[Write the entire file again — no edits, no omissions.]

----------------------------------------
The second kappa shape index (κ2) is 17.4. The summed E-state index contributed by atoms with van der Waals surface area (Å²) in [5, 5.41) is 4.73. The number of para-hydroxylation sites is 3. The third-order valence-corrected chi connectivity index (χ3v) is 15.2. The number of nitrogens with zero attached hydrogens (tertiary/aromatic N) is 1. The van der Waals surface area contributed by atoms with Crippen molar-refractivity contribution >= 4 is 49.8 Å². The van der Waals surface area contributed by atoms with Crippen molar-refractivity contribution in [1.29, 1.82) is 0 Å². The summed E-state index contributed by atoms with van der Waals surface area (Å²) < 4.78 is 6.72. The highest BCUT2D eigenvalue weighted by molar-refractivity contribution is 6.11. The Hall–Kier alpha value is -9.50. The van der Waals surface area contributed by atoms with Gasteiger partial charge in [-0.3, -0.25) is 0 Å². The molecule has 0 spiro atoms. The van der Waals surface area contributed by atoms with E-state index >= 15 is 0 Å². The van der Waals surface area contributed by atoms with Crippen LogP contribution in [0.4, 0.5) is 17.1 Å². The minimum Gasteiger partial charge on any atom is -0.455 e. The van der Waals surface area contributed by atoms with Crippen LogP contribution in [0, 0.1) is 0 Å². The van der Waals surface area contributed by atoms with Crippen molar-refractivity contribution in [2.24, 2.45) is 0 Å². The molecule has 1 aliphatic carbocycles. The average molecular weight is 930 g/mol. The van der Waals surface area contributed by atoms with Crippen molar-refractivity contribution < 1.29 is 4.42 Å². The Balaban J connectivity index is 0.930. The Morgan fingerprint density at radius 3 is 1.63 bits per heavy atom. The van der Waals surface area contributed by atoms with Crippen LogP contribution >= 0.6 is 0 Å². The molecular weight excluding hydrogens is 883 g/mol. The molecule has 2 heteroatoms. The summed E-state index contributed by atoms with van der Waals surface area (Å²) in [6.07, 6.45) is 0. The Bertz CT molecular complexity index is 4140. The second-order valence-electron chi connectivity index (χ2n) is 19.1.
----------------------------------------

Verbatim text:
The second kappa shape index (κ2) is 17.4. The summed E-state index contributed by atoms with van der Waals surface area (Å²) in [5, 5.41) is 4.73. The number of para-hydroxylation sites is 3. The third-order valence-corrected chi connectivity index (χ3v) is 15.2. The number of nitrogens with zero attached hydrogens (tertiary/aromatic N) is 1. The van der Waals surface area contributed by atoms with Crippen molar-refractivity contribution >= 4 is 49.8 Å². The van der Waals surface area contributed by atoms with Crippen molar-refractivity contribution in [1.29, 1.82) is 0 Å². The summed E-state index contributed by atoms with van der Waals surface area (Å²) < 4.78 is 6.72. The highest BCUT2D eigenvalue weighted by molar-refractivity contribution is 6.11. The Hall–Kier alpha value is -9.50. The van der Waals surface area contributed by atoms with Gasteiger partial charge in [-0.3, -0.25) is 0 Å². The molecule has 0 spiro atoms. The van der Waals surface area contributed by atoms with E-state index >= 15 is 0 Å². The van der Waals surface area contributed by atoms with Crippen LogP contribution in [0.4, 0.5) is 17.1 Å². The minimum Gasteiger partial charge on any atom is -0.455 e. The van der Waals surface area contributed by atoms with Crippen LogP contribution in [0, 0.1) is 0 Å². The van der Waals surface area contributed by atoms with Crippen molar-refractivity contribution in [2.24, 2.45) is 0 Å². The molecule has 1 aliphatic carbocycles. The average molecular weight is 930 g/mol. The van der Waals surface area contributed by atoms with Crippen molar-refractivity contribution < 1.29 is 4.42 Å². The Balaban J connectivity index is 0.930. The Morgan fingerprint density at radius 3 is 1.63 bits per heavy atom. The van der Waals surface area contributed by atoms with Crippen LogP contribution >= 0.6 is 0 Å². The molecular weight excluding hydrogens is 883 g/mol. The molecule has 2 heteroatoms. The summed E-state index contributed by atoms with van der Waals surface area (Å²) in [6.07, 6.45) is 0. The Bertz CT molecular complexity index is 4140. The second-order valence-electron chi connectivity index (χ2n) is 19.1.